Another variation in the equal- or unequal-legged angle is that in which the legs are rolled of equal thickness without taper, and the edges and corners, both internal and external, are square and sharp. This, however, is usually considered a special section, and not frequently adopted in ordinary riveted work.

A section of angle-iron used frequently in the frames of ship or caisson work, as beams subject to transverse stress, is the so-called bulb-angle, shown in Fig. 10. This angle is usually unequal-legged, the object of the bulb being to increase the moment of inertia of the beam in the plane of its greatest depth as a beam, while it also serves the purpose of thickening and rounding the edge of the angle where exposed to passing traffic, etc.

The bulb may be rolled on one side of the longest limb as shown, or on the opposite side. The sectional area of the bulb varies slightly with different makers, but is standardized in the British standard section.

According to the usual practice, the vertical limb or web with the bulb is made parallel, the taper being given to the other limb of the angle. In the British standard section of bulb-angle, both limbs are of uniform thickness, there being no taper. If the section be increased beyond a certain minimum thickness the dimensions of the sides are increased proportionately, while the bulb retains the same projection from the face of the web.

The uses of angle-steels are multifarious. In addition to their primary function of connecting members of a structure in planes at right angles to one another, such as the web and flanges of a plate girder, or in oblique connections, they are also found used to a great extent either as beams, struts, or ties. As beams we find them in purlins to roofs, as secondary beams in a variety of structures, in the framing to sides of corrugated iron sheds, and the like. As struts they are employed in the members of lattice girders, in the compression members of roof principals, and as secondary bracing where some lateral stiffness is required in a number of cases. As ties they appear more or less successfully in the tension members of light trusses, but their effective use in tension is somewhat qualified by the necessity of securing them in many cases by one leg only. This remark also applies under similar conditions to their use as struts. In this latter capacity they will be further referred to in the chapter on columns.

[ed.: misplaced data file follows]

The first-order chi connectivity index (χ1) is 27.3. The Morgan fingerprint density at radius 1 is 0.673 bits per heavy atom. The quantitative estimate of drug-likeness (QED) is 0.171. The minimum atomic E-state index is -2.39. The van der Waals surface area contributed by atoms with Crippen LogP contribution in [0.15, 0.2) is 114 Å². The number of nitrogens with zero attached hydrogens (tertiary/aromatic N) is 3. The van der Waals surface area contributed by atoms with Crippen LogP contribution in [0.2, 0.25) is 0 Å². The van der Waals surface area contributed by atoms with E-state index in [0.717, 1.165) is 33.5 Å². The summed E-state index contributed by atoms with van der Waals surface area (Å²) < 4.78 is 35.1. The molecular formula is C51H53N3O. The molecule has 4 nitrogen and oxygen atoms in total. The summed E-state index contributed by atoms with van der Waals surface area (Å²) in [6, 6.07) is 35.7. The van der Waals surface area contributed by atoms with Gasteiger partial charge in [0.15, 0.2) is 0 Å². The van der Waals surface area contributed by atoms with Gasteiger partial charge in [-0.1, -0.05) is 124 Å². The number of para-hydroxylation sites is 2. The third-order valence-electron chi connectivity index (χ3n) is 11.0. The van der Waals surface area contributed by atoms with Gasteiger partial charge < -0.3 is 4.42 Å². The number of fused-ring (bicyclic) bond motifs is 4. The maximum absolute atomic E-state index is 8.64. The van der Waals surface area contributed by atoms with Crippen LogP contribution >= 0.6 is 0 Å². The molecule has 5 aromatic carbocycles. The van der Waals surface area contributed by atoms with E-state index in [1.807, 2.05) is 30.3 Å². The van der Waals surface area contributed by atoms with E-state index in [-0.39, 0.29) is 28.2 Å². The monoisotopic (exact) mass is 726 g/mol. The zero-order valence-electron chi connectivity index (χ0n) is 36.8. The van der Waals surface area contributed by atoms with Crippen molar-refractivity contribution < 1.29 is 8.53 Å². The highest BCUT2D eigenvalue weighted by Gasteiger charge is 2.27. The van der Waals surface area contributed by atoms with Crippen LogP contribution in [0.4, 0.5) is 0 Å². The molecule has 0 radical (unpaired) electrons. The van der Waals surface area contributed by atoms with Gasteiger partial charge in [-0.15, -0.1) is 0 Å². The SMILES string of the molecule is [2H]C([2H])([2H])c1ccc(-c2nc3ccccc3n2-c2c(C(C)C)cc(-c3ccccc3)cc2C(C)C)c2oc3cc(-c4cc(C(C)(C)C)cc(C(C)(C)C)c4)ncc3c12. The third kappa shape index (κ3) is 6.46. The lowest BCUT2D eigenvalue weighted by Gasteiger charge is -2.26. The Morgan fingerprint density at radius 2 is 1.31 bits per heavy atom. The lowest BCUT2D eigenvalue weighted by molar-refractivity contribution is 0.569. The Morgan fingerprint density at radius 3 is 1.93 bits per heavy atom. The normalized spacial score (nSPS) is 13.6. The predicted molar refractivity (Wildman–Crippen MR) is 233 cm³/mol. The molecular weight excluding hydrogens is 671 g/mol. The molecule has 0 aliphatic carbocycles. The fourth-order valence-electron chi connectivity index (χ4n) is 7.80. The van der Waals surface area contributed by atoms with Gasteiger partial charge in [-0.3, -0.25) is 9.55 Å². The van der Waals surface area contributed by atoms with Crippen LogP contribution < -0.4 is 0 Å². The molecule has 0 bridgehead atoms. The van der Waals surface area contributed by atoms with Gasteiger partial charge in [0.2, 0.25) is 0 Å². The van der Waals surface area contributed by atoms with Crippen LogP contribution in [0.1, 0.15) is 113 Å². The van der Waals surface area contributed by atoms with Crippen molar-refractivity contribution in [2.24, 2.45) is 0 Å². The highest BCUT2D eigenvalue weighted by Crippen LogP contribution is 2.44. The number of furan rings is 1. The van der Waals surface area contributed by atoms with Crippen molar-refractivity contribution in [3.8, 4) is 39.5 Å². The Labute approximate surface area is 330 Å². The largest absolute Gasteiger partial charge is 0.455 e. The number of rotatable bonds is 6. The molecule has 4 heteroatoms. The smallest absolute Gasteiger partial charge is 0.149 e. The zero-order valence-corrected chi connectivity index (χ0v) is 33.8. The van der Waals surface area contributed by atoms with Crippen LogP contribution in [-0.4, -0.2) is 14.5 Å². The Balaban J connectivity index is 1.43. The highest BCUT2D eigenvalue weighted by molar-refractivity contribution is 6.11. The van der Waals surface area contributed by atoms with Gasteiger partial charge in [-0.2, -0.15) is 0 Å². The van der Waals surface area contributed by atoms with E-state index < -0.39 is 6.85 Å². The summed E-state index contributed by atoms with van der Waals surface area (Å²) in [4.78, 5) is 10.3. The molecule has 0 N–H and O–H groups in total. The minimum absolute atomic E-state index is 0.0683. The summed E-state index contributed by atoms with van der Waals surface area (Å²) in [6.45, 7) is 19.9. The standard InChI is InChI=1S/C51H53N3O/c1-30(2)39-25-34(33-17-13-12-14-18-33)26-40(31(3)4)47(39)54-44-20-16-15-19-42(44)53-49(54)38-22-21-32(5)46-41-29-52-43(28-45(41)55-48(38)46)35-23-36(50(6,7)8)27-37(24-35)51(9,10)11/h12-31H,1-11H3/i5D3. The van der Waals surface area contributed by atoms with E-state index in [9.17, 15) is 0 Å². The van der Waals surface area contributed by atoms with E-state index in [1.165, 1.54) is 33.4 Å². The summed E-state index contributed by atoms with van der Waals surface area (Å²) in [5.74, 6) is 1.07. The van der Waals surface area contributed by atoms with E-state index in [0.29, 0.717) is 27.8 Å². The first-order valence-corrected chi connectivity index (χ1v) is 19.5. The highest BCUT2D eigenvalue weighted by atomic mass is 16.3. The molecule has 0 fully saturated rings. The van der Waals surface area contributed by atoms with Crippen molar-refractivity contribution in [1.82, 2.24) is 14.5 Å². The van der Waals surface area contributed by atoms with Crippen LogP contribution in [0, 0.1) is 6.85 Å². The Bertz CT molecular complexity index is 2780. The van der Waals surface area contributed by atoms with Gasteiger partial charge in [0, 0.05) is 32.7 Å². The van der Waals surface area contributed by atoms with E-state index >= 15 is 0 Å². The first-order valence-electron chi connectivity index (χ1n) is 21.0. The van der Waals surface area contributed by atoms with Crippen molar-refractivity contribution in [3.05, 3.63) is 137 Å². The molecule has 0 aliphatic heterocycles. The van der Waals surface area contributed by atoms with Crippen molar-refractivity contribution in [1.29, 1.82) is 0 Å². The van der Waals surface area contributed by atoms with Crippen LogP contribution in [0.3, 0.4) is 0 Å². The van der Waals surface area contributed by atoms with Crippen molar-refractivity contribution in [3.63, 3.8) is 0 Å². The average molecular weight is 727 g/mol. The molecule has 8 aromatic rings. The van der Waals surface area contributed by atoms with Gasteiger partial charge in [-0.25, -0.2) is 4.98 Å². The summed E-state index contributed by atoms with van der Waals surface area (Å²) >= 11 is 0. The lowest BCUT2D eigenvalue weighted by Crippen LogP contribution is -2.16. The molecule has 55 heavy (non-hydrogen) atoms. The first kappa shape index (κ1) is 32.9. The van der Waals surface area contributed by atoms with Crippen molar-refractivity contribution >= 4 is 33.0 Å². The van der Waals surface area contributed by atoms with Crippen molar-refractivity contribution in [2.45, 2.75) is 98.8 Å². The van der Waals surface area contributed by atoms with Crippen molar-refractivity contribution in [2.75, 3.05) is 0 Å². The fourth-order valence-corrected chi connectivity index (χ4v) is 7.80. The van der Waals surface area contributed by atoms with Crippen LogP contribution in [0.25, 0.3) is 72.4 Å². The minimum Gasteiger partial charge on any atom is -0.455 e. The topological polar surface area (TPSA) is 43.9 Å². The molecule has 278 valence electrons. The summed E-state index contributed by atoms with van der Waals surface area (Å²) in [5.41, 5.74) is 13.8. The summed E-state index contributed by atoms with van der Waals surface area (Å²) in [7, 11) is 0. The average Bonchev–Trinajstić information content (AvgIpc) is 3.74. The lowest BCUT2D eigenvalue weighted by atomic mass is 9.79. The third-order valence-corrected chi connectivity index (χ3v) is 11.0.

Angles 11

Fig. 10.

The selection of the dimensions and scantlings of angles will be determined by a variety of considerations depending on the use to which they are put. As connecting members simply we shall find their dimensions ruled to a large extent by the size of rivets employed, the bearing stress allowed, and so on; as beams, by their moment of inertia; as struts, by their least radius of gyration. But in most cases considerations of rivet spacing in connections, etc., will be ruling factors in the design; and the young draughtsman will in this, as in so many other cases, be wise in drawing all doubtful details full size, or to a large scale, before he finally determines his section.